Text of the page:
Eoin Morgan hung his boots in whiteball format for England after successfully captaining the Three Lions for almost eight years.
When I asked Eoin, a dear friend having captained my franchise team Delhi Bulls in the T10, said: “All good things have to come to an end and I felt it was the right time for me to leave international Cricket.”
Morgan further added: “it’s a combination of a lot of things that over the course of time in international cricket, which has been for a long time, that has just come to an end. I am glad that I am in a sound space to understand that feeling and was aware of the decision I was taking to call it a day in international cricket.”
His announcement was expected as he was struggling to score runs in both the formats for more than a year and also was hampered by injuries, which led him to take this selfless decision in the interest of team England.
He was appointed as England’s whiteball captain in 2015, but did not taste immediate success where England were knocked out of the league stage in the 2015 World Cup, where they won just two games and lost four. But that moment he, along with Andrew Strauss, started to build a team, who played fearless cricket and won almost every series across the globe.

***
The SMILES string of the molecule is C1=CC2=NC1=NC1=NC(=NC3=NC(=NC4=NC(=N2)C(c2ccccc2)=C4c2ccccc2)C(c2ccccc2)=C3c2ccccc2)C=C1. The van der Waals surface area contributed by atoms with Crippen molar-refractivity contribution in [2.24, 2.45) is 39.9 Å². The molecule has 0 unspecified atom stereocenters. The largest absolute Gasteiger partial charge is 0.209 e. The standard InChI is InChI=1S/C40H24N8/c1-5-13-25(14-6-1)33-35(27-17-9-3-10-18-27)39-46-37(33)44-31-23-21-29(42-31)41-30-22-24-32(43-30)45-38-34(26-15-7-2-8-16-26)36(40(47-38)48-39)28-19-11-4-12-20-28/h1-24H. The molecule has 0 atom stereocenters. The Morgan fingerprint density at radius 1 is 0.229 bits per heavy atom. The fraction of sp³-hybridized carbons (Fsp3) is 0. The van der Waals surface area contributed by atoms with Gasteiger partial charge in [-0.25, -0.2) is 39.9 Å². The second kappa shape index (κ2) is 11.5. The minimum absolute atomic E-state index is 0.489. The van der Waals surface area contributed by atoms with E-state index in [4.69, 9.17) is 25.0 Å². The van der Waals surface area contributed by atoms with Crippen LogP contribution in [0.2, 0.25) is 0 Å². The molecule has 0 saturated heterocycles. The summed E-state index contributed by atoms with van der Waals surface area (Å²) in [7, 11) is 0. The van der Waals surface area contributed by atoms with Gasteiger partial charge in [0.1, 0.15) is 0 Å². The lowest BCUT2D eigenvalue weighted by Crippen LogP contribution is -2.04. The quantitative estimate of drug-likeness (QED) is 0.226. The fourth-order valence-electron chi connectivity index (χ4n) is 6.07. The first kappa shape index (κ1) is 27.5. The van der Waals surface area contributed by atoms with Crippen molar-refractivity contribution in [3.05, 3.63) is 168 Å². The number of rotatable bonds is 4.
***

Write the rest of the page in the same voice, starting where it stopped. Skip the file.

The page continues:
Barring team India, they won against every opponent and everywhere and his biggest success was winning the ICC World Cup in 2019 after a thrilling finale against New Zealand at Lord’s. Morgan also took his team to the 2016 T20 World Cup final where Carlos Braithwaite hit four sixes in the last over to steal victory from England in the final at Kolkata. He was also part of the 2010 World Cup T20 team, which England won in West Indies by beating arch rivals Australia.
What made Morgan stand out as England captain was the backing he got from his players. For any captain to be successful, it’s the most important component as a captain is as good as his team. It was seen in the way team England performed in the whiteball format in both T20 and 50 overs cricket. Robert Key, the current head of England cricket, described him as the best leader he has seen and the man responsible for changing the way England played their whiteball cricket.
When I asked him about how he feels about winning the 2019 Word Cup at home, he said he still gets goose bumps and he summed up well that the efforts put in by the team in the last four years yielded in England winning the World Cup.